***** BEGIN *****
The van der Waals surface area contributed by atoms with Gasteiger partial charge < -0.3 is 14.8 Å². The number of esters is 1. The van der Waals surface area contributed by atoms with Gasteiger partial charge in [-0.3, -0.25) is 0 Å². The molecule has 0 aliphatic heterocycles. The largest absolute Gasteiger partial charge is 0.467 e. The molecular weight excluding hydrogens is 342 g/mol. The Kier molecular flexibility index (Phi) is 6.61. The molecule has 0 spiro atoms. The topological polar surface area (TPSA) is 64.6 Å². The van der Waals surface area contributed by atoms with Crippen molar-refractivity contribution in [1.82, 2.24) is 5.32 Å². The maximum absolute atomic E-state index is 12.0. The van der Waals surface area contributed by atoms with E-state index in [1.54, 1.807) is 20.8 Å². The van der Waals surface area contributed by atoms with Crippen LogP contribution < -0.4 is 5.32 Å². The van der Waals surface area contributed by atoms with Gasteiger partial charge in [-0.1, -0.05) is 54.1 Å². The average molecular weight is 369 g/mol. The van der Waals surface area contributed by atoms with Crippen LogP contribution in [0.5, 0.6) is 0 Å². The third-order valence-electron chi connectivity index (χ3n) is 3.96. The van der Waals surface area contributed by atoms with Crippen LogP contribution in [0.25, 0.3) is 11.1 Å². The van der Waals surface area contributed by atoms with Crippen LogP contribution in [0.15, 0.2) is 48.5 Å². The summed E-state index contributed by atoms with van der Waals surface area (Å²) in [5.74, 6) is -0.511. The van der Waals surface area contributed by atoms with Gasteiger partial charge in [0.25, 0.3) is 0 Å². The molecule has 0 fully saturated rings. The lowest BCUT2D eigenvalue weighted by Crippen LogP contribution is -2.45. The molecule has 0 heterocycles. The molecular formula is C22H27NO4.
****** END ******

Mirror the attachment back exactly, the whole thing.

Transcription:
The van der Waals surface area contributed by atoms with Gasteiger partial charge < -0.3 is 14.8 Å². The number of esters is 1. The van der Waals surface area contributed by atoms with Gasteiger partial charge in [-0.3, -0.25) is 0 Å². The molecule has 0 aliphatic heterocycles. The largest absolute Gasteiger partial charge is 0.467 e. The molecular weight excluding hydrogens is 342 g/mol. The Kier molecular flexibility index (Phi) is 6.61. The molecule has 0 spiro atoms. The topological polar surface area (TPSA) is 64.6 Å². The van der Waals surface area contributed by atoms with Crippen molar-refractivity contribution in [1.82, 2.24) is 5.32 Å². The maximum absolute atomic E-state index is 12.0. The van der Waals surface area contributed by atoms with E-state index in [1.54, 1.807) is 20.8 Å². The van der Waals surface area contributed by atoms with Crippen LogP contribution < -0.4 is 5.32 Å². The van der Waals surface area contributed by atoms with Gasteiger partial charge in [-0.1, -0.05) is 54.1 Å². The average molecular weight is 369 g/mol. The van der Waals surface area contributed by atoms with Crippen LogP contribution in [0.5, 0.6) is 0 Å². The third-order valence-electron chi connectivity index (χ3n) is 3.96. The van der Waals surface area contributed by atoms with Crippen LogP contribution in [0.25, 0.3) is 11.1 Å². The van der Waals surface area contributed by atoms with Crippen LogP contribution in [0.15, 0.2) is 48.5 Å². The summed E-state index contributed by atoms with van der Waals surface area (Å²) in [5.74, 6) is -0.511. The van der Waals surface area contributed by atoms with Gasteiger partial charge in [0.25, 0.3) is 0 Å². The molecule has 0 fully saturated rings. The lowest BCUT2D eigenvalue weighted by Crippen LogP contribution is -2.45. The molecule has 0 heterocycles. The molecular formula is C22H27NO4.